Immigration and Boarders

Trump Administration Drastically Cuts Number Of Refugees Allowed To Enter The U.S.

This post was originally published on this site Enlarge this image President Trump on Thursday ordered that the number of…

This post was originally published on this site

President Trump on Thursday ordered that the number of refugees allowed to resettle in the U.S. in the coming year be nearly cut to 18,000, down from the administration’s previous refugee ceiling of 30,000. Evan Vucci/AP hide caption

toggle caption

Evan Vucci/AP

President Trump has ordered that the number of refugees allowed to resettle in the U.S. in the coming year be nearly cut in half to 18,000, down from the administration’s previous refugee ceiling of 30,000.

The limit represents the lowest number of refugees allowed into the country since the modern refugee program was established in 1980.

The new limit would also be a more than 80% decline compared to the last year of the Obama administration, when the U.S. allowed up to 110,000 refugees who were fleeing war, persecution and poverty to resettle in America.

The administration argues it is still dealing with a humanitarian and security crisis along the southern border, where tens of thousands of asylum seekers are arriving every month.

According to senior administration officials who briefing reporters on Thursday, the U.S. will accept up to 5,000 people fleeing religious persecution, a maximum of 4,000 Iraqis who have assisted the U.S. and no more than 1,500 people from Guatemala, Honduras and El Salvador. An additional 7,500 asylum-seekers could be accepted who do not fit those categories.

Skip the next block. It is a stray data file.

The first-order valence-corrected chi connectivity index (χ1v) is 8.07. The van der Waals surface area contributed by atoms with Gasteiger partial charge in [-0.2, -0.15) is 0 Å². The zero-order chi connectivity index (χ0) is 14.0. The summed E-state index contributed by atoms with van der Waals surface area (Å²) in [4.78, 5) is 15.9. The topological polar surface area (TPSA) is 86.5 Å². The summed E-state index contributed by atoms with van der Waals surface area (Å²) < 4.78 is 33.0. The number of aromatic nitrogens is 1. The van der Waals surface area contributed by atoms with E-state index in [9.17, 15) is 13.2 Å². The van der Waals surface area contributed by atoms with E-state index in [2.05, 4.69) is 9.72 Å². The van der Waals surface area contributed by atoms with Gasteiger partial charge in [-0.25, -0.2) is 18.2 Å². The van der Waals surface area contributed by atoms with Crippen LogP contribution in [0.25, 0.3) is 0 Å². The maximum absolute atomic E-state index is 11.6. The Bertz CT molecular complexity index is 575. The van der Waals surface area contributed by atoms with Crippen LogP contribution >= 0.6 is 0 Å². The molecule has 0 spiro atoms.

“The current burdens on the U.S. immigration system must be alleviated before it is again possible to resettle large number of refugees,” the administration said in a statement. “Prioritizing the humanitarian protection cases of those already in our country is simply a matter of fairness and common sense.”

Immigration rights advocates swiftly criticized the new asylum limits, which is expected to face challenges in court.

Daryl Grisgraber of Oxfam America called the announcement “immoral and un-American.”

“In their senseless quest to keep foreigners out, this administration proves they are willing to abandon our nation’s founding principles and outright reject human rights,” Grisgraber said.

Separately, Trump issued an executive order to allow states and localities to refuse the resettlement of refugees in their communities.

Ryan Mace with Amnesty International USA slammed both moves.

“To cut the number of refugees the U.S. will accept to this low of a number reflects nothing more than this administration’s attempts to further hate, division, and prejudice in a country that once valued dignity, equality, and fairness.”

Be the first to write a comment.

Leave a Reply

Your email address will not be published. Required fields are marked *